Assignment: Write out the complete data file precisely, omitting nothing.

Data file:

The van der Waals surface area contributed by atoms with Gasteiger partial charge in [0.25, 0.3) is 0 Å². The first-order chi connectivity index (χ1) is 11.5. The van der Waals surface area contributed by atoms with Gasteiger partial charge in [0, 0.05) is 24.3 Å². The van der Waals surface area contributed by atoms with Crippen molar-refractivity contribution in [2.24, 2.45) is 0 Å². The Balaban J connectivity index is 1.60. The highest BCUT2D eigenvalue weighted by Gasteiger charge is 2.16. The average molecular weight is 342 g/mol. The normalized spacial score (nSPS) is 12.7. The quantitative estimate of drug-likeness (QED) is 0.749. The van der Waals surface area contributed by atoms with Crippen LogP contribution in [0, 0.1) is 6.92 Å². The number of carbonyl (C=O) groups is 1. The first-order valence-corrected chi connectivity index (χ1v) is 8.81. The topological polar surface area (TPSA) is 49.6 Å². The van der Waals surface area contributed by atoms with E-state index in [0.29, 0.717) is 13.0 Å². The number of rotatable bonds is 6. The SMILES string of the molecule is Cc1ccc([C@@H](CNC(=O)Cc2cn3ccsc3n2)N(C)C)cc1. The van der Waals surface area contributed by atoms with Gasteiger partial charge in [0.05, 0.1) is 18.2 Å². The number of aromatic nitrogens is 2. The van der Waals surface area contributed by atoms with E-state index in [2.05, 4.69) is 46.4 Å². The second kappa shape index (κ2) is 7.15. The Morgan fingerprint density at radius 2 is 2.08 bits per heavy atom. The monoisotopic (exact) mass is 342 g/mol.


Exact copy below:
The van der Waals surface area contributed by atoms with Gasteiger partial charge in [0.25, 0.3) is 0 Å². The first-order chi connectivity index (χ1) is 11.5. The van der Waals surface area contributed by atoms with Gasteiger partial charge in [0, 0.05) is 24.3 Å². The van der Waals surface area contributed by atoms with Crippen molar-refractivity contribution in [2.24, 2.45) is 0 Å². The Balaban J connectivity index is 1.60. The highest BCUT2D eigenvalue weighted by Gasteiger charge is 2.16. The average molecular weight is 342 g/mol. The normalized spacial score (nSPS) is 12.7. The quantitative estimate of drug-likeness (QED) is 0.749. The van der Waals surface area contributed by atoms with Crippen LogP contribution in [0, 0.1) is 6.92 Å². The number of carbonyl (C=O) groups is 1. The first-order valence-corrected chi connectivity index (χ1v) is 8.81. The topological polar surface area (TPSA) is 49.6 Å². The van der Waals surface area contributed by atoms with E-state index in [0.29, 0.717) is 13.0 Å². The number of rotatable bonds is 6. The SMILES string of the molecule is Cc1ccc([C@@H](CNC(=O)Cc2cn3ccsc3n2)N(C)C)cc1. The van der Waals surface area contributed by atoms with Gasteiger partial charge in [0.05, 0.1) is 18.2 Å². The number of aromatic nitrogens is 2. The van der Waals surface area contributed by atoms with E-state index in [2.05, 4.69) is 46.4 Å². The second kappa shape index (κ2) is 7.15. The Morgan fingerprint density at radius 2 is 2.08 bits per heavy atom. The monoisotopic (exact) mass is 342 g/mol.